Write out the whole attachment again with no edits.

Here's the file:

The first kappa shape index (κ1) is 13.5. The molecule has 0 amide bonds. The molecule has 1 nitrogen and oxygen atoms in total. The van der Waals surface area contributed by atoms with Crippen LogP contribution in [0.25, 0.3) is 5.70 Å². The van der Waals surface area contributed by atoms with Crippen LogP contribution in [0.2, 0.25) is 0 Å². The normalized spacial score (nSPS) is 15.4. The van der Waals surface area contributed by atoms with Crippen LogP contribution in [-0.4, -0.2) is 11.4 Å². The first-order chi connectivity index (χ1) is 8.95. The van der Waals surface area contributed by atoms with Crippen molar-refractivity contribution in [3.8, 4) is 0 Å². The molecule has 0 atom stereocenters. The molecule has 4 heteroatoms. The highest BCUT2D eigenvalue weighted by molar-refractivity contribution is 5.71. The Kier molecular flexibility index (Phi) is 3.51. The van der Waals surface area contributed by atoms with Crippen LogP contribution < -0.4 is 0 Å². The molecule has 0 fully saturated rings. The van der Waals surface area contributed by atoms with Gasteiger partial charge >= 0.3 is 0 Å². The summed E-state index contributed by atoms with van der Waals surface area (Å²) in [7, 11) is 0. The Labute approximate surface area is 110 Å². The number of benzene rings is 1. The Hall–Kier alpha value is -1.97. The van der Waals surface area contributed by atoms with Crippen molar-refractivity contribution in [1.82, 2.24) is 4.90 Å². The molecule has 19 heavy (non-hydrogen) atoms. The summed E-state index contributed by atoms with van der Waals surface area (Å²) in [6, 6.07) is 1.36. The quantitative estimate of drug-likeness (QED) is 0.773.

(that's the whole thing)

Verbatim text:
The first kappa shape index (κ1) is 13.5. The molecule has 0 amide bonds. The molecule has 1 nitrogen and oxygen atoms in total. The van der Waals surface area contributed by atoms with Crippen LogP contribution in [0.25, 0.3) is 5.70 Å². The van der Waals surface area contributed by atoms with Crippen LogP contribution in [0.2, 0.25) is 0 Å². The normalized spacial score (nSPS) is 15.4. The van der Waals surface area contributed by atoms with Crippen LogP contribution in [-0.4, -0.2) is 11.4 Å². The first-order chi connectivity index (χ1) is 8.95. The van der Waals surface area contributed by atoms with Crippen molar-refractivity contribution in [3.8, 4) is 0 Å². The molecule has 0 atom stereocenters. The molecule has 4 heteroatoms. The highest BCUT2D eigenvalue weighted by molar-refractivity contribution is 5.71. The Kier molecular flexibility index (Phi) is 3.51. The van der Waals surface area contributed by atoms with Crippen LogP contribution < -0.4 is 0 Å². The molecule has 0 fully saturated rings. The van der Waals surface area contributed by atoms with Gasteiger partial charge >= 0.3 is 0 Å². The summed E-state index contributed by atoms with van der Waals surface area (Å²) in [7, 11) is 0. The Labute approximate surface area is 110 Å². The number of benzene rings is 1. The Hall–Kier alpha value is -1.97. The van der Waals surface area contributed by atoms with Crippen molar-refractivity contribution in [1.82, 2.24) is 4.90 Å². The molecule has 19 heavy (non-hydrogen) atoms. The summed E-state index contributed by atoms with van der Waals surface area (Å²) in [6, 6.07) is 1.36. The quantitative estimate of drug-likeness (QED) is 0.773.